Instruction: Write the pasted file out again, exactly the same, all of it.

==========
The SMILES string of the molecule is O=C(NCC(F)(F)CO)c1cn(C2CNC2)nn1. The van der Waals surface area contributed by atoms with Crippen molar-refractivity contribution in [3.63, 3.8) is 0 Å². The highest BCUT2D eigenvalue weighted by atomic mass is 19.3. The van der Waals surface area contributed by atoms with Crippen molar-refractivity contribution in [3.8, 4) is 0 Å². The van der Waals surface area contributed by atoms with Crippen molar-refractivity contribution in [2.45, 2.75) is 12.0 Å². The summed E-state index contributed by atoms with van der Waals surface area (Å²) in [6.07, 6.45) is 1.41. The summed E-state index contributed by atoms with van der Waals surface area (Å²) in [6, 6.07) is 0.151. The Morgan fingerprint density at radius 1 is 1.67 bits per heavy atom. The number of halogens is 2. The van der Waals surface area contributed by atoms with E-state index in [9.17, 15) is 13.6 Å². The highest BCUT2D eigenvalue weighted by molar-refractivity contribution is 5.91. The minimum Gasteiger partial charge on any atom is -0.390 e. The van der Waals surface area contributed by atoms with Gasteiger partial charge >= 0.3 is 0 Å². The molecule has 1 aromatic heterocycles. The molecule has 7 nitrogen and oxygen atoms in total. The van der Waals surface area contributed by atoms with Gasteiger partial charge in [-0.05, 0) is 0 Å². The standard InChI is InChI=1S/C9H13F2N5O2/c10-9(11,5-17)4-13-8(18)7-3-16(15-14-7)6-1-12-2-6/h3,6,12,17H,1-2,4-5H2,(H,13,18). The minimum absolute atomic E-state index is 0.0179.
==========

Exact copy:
The SMILES string of the molecule is O=C(NCC(F)(F)CO)c1cn(C2CNC2)nn1. The van der Waals surface area contributed by atoms with Crippen molar-refractivity contribution in [3.63, 3.8) is 0 Å². The highest BCUT2D eigenvalue weighted by atomic mass is 19.3. The van der Waals surface area contributed by atoms with Crippen molar-refractivity contribution in [3.8, 4) is 0 Å². The van der Waals surface area contributed by atoms with Crippen molar-refractivity contribution in [2.45, 2.75) is 12.0 Å². The summed E-state index contributed by atoms with van der Waals surface area (Å²) in [6.07, 6.45) is 1.41. The summed E-state index contributed by atoms with van der Waals surface area (Å²) in [6, 6.07) is 0.151. The Morgan fingerprint density at radius 1 is 1.67 bits per heavy atom. The number of halogens is 2. The van der Waals surface area contributed by atoms with E-state index in [9.17, 15) is 13.6 Å². The highest BCUT2D eigenvalue weighted by molar-refractivity contribution is 5.91. The minimum Gasteiger partial charge on any atom is -0.390 e. The van der Waals surface area contributed by atoms with Gasteiger partial charge >= 0.3 is 0 Å². The molecule has 1 aromatic heterocycles. The molecule has 7 nitrogen and oxygen atoms in total. The van der Waals surface area contributed by atoms with Gasteiger partial charge in [-0.05, 0) is 0 Å². The standard InChI is InChI=1S/C9H13F2N5O2/c10-9(11,5-17)4-13-8(18)7-3-16(15-14-7)6-1-12-2-6/h3,6,12,17H,1-2,4-5H2,(H,13,18). The minimum absolute atomic E-state index is 0.0179.